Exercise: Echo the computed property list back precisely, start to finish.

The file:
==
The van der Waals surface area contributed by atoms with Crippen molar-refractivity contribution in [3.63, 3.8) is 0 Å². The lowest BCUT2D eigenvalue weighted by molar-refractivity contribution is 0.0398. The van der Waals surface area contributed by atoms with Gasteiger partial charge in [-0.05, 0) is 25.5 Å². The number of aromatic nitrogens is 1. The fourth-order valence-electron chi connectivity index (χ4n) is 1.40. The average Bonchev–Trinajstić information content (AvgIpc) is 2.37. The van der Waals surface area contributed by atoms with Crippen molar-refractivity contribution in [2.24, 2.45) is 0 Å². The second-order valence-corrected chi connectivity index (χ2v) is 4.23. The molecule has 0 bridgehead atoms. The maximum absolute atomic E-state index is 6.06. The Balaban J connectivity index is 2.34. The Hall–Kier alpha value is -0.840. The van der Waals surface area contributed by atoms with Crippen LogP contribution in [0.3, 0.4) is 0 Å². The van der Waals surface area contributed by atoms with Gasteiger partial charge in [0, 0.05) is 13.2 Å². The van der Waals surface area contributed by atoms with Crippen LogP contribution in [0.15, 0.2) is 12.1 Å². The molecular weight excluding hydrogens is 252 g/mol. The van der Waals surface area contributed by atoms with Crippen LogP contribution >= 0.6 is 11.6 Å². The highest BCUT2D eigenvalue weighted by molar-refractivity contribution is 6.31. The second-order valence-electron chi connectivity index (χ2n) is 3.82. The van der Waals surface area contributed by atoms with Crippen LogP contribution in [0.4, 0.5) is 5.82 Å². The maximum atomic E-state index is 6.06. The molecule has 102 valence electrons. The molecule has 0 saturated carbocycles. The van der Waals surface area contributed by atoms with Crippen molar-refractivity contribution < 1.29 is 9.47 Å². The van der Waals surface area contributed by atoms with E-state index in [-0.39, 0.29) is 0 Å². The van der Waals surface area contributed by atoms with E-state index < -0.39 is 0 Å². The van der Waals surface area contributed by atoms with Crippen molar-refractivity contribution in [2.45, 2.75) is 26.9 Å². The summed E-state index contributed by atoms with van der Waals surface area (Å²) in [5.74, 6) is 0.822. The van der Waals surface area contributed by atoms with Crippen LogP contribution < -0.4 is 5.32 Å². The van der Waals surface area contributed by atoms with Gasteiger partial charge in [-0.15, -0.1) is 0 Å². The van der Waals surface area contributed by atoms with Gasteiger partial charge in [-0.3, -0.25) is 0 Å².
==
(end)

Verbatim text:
The van der Waals surface area contributed by atoms with Crippen molar-refractivity contribution in [3.63, 3.8) is 0 Å². The lowest BCUT2D eigenvalue weighted by molar-refractivity contribution is 0.0398. The van der Waals surface area contributed by atoms with Gasteiger partial charge in [-0.05, 0) is 25.5 Å². The number of aromatic nitrogens is 1. The fourth-order valence-electron chi connectivity index (χ4n) is 1.40. The average Bonchev–Trinajstić information content (AvgIpc) is 2.37. The van der Waals surface area contributed by atoms with Crippen molar-refractivity contribution in [2.24, 2.45) is 0 Å². The second-order valence-corrected chi connectivity index (χ2v) is 4.23. The molecule has 0 bridgehead atoms. The maximum absolute atomic E-state index is 6.06. The Balaban J connectivity index is 2.34. The Hall–Kier alpha value is -0.840. The van der Waals surface area contributed by atoms with Crippen LogP contribution in [0.3, 0.4) is 0 Å². The van der Waals surface area contributed by atoms with Gasteiger partial charge in [0, 0.05) is 13.2 Å². The van der Waals surface area contributed by atoms with Crippen LogP contribution in [0.15, 0.2) is 12.1 Å². The molecular weight excluding hydrogens is 252 g/mol. The van der Waals surface area contributed by atoms with Crippen LogP contribution >= 0.6 is 11.6 Å². The highest BCUT2D eigenvalue weighted by molar-refractivity contribution is 6.31. The second-order valence-electron chi connectivity index (χ2n) is 3.82. The van der Waals surface area contributed by atoms with Crippen LogP contribution in [0.4, 0.5) is 5.82 Å². The maximum atomic E-state index is 6.06. The molecule has 102 valence electrons. The molecule has 0 saturated carbocycles. The van der Waals surface area contributed by atoms with Crippen molar-refractivity contribution < 1.29 is 9.47 Å². The van der Waals surface area contributed by atoms with E-state index in [-0.39, 0.29) is 0 Å². The van der Waals surface area contributed by atoms with E-state index < -0.39 is 0 Å². The van der Waals surface area contributed by atoms with Crippen molar-refractivity contribution in [2.45, 2.75) is 26.9 Å². The summed E-state index contributed by atoms with van der Waals surface area (Å²) in [5.74, 6) is 0.822. The van der Waals surface area contributed by atoms with Crippen LogP contribution < -0.4 is 5.32 Å². The van der Waals surface area contributed by atoms with Gasteiger partial charge in [-0.15, -0.1) is 0 Å². The van der Waals surface area contributed by atoms with Gasteiger partial charge in [-0.3, -0.25) is 0 Å².